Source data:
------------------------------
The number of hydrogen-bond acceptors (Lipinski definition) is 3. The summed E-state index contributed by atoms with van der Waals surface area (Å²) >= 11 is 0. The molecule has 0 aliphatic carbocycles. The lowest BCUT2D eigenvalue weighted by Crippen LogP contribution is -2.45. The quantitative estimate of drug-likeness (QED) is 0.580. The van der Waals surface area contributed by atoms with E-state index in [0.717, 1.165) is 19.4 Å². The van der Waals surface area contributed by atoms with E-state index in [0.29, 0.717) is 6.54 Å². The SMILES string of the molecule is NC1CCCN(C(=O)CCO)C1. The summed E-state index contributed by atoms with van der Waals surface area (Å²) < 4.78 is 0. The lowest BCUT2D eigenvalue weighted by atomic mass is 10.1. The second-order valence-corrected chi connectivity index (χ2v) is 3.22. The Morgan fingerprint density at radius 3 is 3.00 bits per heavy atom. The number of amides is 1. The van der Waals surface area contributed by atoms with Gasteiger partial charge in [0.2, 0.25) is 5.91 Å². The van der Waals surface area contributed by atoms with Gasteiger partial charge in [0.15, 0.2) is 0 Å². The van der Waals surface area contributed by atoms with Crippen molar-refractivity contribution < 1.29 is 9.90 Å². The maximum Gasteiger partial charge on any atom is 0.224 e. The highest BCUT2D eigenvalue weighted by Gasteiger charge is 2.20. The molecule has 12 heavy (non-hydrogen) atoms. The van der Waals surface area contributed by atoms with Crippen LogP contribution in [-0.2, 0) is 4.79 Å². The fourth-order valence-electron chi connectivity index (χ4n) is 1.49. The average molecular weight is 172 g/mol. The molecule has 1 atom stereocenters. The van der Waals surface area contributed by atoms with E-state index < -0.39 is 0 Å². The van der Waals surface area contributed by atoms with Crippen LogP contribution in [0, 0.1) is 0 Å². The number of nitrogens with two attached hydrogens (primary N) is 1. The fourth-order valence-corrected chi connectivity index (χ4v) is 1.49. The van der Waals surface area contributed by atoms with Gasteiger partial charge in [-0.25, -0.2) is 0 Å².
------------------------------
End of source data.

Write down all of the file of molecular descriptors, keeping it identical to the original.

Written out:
The number of hydrogen-bond acceptors (Lipinski definition) is 3. The summed E-state index contributed by atoms with van der Waals surface area (Å²) >= 11 is 0. The molecule has 0 aliphatic carbocycles. The lowest BCUT2D eigenvalue weighted by Crippen LogP contribution is -2.45. The quantitative estimate of drug-likeness (QED) is 0.580. The van der Waals surface area contributed by atoms with E-state index in [0.717, 1.165) is 19.4 Å². The van der Waals surface area contributed by atoms with E-state index in [0.29, 0.717) is 6.54 Å². The SMILES string of the molecule is NC1CCCN(C(=O)CCO)C1. The summed E-state index contributed by atoms with van der Waals surface area (Å²) < 4.78 is 0. The lowest BCUT2D eigenvalue weighted by atomic mass is 10.1. The second-order valence-corrected chi connectivity index (χ2v) is 3.22. The Morgan fingerprint density at radius 3 is 3.00 bits per heavy atom. The number of amides is 1. The van der Waals surface area contributed by atoms with Gasteiger partial charge in [0.2, 0.25) is 5.91 Å². The van der Waals surface area contributed by atoms with Gasteiger partial charge in [0.15, 0.2) is 0 Å². The van der Waals surface area contributed by atoms with Crippen molar-refractivity contribution < 1.29 is 9.90 Å². The maximum Gasteiger partial charge on any atom is 0.224 e. The highest BCUT2D eigenvalue weighted by Gasteiger charge is 2.20. The molecule has 12 heavy (non-hydrogen) atoms. The van der Waals surface area contributed by atoms with Crippen LogP contribution in [-0.2, 0) is 4.79 Å². The fourth-order valence-electron chi connectivity index (χ4n) is 1.49. The average molecular weight is 172 g/mol. The molecule has 1 atom stereocenters. The van der Waals surface area contributed by atoms with E-state index < -0.39 is 0 Å². The van der Waals surface area contributed by atoms with Crippen LogP contribution in [0, 0.1) is 0 Å². The number of nitrogens with two attached hydrogens (primary N) is 1. The fourth-order valence-corrected chi connectivity index (χ4v) is 1.49. The van der Waals surface area contributed by atoms with Gasteiger partial charge in [-0.25, -0.2) is 0 Å².